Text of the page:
“In this world, nothing can be said to be certain, except death & taxes.” – Benjamin Franklin

“The only difference between death & taxes is that death doesn’t get worse every time congress meets.” – Will Rogers

In 2018, Mr. Rogers might need to do a double-take after the passage of the Tax Cuts and Jobs Act. Before the ink was fully dry, many large companies made announcements for their plans in light of the tax cuts. Overall, the American people are now proud owners of the largest tax rework in 31 years. Regardless of your political affiliation or your view of the policy, the reality is has the law has gone into effect. Many changes exist, such as doubling the standard deduction, eliminating personal exemptions, and lowering tax rates across the board just to name a few.

We have rounded up several of the changes happening with the new “Tax Cuts and Jobs Act” so you too can stay informed on the impact that it can be on your family and business planning as well as to better implement tax-saving strategies. And one thing is for sure, knowledgeable, proactive planning is always wise, especially when supported by a trusted advisor who can guide you.

Let’s dive in:

Higher standard deduction

The Act increases the standard deductions essentially doubling it from $6,350 for individuals to $12,000 for singles and from $12,700 to $24,000 for joint filers. The tax bill does eliminate personal exemptions, though, so those with dependents won’t see quite as much savings. And if you’ve deducted medical expenses and charitable donations in the past, those have been eliminated for taxpayers using the standard deduction. There may be other ways to continue to make charitable contributions in your plan and get tax benefits.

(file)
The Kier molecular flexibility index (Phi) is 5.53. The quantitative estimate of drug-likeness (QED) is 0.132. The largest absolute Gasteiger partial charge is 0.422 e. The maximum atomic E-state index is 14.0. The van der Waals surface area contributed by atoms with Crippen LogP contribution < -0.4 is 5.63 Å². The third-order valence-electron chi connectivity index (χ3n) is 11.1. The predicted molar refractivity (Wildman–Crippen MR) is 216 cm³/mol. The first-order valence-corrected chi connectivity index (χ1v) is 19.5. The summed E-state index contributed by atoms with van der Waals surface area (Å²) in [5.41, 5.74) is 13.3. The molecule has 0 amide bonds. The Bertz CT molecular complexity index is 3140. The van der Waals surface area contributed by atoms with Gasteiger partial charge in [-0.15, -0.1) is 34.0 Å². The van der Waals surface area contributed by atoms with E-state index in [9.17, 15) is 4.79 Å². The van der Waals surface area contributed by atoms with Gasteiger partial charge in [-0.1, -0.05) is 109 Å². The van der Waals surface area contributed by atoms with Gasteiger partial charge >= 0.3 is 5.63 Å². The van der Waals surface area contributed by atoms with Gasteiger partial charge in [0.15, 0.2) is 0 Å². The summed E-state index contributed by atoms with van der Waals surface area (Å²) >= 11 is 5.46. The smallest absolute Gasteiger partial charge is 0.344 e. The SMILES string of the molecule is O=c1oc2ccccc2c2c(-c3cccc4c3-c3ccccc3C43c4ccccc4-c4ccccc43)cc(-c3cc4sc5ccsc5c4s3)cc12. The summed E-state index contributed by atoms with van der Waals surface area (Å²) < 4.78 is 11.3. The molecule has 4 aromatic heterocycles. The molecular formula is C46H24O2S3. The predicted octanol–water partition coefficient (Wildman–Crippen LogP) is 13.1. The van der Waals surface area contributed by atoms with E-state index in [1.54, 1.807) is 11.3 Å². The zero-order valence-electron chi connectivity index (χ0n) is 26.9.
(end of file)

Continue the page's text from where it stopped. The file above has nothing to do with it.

Personal Exemptions

The new Act  has eliminated personal exemptions which had previously helped reduce your taxable income. In past years, you were allowed to claim a $4,050 personal exemption for yourself, your spouse (if filing jointly), and your dependents. Along with the elimination of personal exemptions, the Act also eliminates most itemized deductions, such as moving expenses (except for military families) and alimony. For those paying alimony, they can no longer deduct it from their taxable income, but those receiving it can. This change begins in 2019 for divorces signed in 2018. The doubling of the standard deduction could make up for the elimination of the personal exemptions & itemized deductions.

Income Taxes

The Act kept the seven income brackets but lowered tax rates. Employees should begin to see the change in their February 2018 paycheck. Although the corporate cuts are permanent1, the individual changes like income tax will expire at the end of 2025.

Changes to mortgage interest deduction

The Act keeps the mortgage interest deduction, but adds some new limits. Current homeowners can continue deducting mortgage interest up to $1 million of debt. For new home buyers, however, the deduction will be capped at $750,000 of debt. And the bill only allows homeowners to take the deduction for their primary residence, not vacation and second homes. What’s more, the bill no longer permits taxpayers to deduct the interest on home equity loans or lines of credit.

Increased child tax credit & 529 Savings Plans